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Previous Challenge Entry (Level 2 – Intermediate)
Topic: Illustrate the meaning of “A Bird in the Hand is Worth Two in the Bush” (without using the actual phrase or literal example). (01/10/08)

TITLE: Darwin Only Had Two Hands
By Nathan Perkins


Darwin got very excited one day about finding three rare beetles at once. All three were unique, but Darwin only had two hands.

The chance to collect the third beetle would pass by if he didn’t respond quickly.

To free a hand, he instinctively threw one of the beetles into his mouth.

All three specimens scurried away, as Darwin stood gagging and in shock at the discovery he made in that moment. He learned that some beetles spew acid in self defense.

Lindsey Jacobellis in the 2006 Winter Olympics, during a downhill race, was way ahead of her competition.

Some would say that snowboarding is a free style sport. However, this particular event was a race. There would be no style points awarded. And it wasn’t just any race. She was headed for gold in the Olympics.

I admire her courage. I like her style. I think she is very cool for doing it, but a difficult trick called a “back-side method” caused her to crash on the second to last jump.

She won her first place position. But in a celebratory fashion that would live in infamy, she ended the race in second place.

I am facing a decision right now about starting a new venture. It is going to take a lot of money, time and passion. Darwin must have felt what I feel, and Jacobellis must have had the same adrenaline rush that I have, as I think about what I could do to impress the world.

I simply do not want to let this great opportunity pass me by, but my hands seem full right now and this venture is a difficult one.

You, too, may have a critical decision. Do you want to say a strong “yes” to something? Maybe it’s that girl or guy you’re going to marry. Maybe it’s to your church’s new ministry. It might be you are ready to say a strong “yes” to your relationship with God.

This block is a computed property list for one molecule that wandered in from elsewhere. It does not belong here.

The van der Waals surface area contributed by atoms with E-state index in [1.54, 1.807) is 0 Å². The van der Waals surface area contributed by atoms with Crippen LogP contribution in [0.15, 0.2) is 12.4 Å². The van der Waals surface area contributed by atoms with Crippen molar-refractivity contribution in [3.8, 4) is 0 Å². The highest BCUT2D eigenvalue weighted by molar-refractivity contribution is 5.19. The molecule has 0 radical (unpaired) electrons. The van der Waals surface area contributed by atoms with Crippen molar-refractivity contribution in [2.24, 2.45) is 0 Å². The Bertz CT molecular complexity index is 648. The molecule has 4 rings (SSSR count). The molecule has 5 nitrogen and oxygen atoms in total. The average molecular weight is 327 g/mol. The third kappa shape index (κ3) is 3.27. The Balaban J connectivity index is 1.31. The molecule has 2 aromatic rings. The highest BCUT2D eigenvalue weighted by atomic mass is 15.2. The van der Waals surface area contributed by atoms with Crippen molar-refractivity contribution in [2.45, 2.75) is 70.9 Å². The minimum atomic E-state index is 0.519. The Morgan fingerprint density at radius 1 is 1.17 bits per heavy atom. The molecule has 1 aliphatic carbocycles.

Pick your “nos” (bad spelling intended).

We can spend all day saying “yes” to new options and ventures. This is the era of limitless options. The only end to all the options is to say “no.”

I hear people say it all the time, “I don’t know what happened.” A marriage falls apart, debt gets too deep, people fall away from God and they don’t know what happened.

If we fail to say “no,” one “yes” will crowd out another and this will happen over and over again until we realize we have accomplished nothing. This is because we have said “yes” to everything.

The degree to which you pick your “nos,” will be the degree to which you will truly determine your “yeses.”

To say “yes” requires saying “no.” To not pick your “nos” is to let your “nos” pick itself.

Decide what you are going to say “no” to.

This whole matter of picking your “nos” is so critical and must be done with care. I recommend prayer. Don’t just pray about what you will say “yes” to. Pray deeply about your nos.

You will pick your “nos” best with your head bowed.

The opinions expressed by authors may not necessarily reflect the opinion of FaithWriters.com.
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This article has been read 417 times
Member Comments
Member Date
Beckie Stewart01/17/08
Interesting use of "picking" and "nos"....it had me laughing as soon as you started it! I enjoy this clever writing.
Debbie Wistrom01/17/08
So clever, can't wait for more Darwinism lessons from you. Much good material here.
Heard something on the radio yesterday about choosing your regrets, this echoed what the commentor was stressing. Thanks and keep up the good words.
K. J. Cash01/17/08
Thank you. I enjoyed your story very much.
Joanne Sher 01/17/08
Very clever and creative. This kept me engaged, and your title is GREAT (though I might have called it "picking your 'nos'). Great examples, and good teaching.
LauraLee Shaw01/20/08
To say “yes” requires saying “no.” To not pick your “nos” is to let your “nos” pick itself.

WONderfully brilliant phrase. Good stuff.
Loren T. Lowery01/22/08
I liked your didactic writing style. My one comment would be that the Darwin story speakes for itself, but maybe let the reader know a little more about Lindsey Jacobellis in the 2006 Winter Olympics. That way, those unfamiliar with the situation would have a better undestanding of where the message was headed. Your use of humor was a nice touch and "Picking your Nos" may have been a better lead-in title. Great job, keep up the great writing.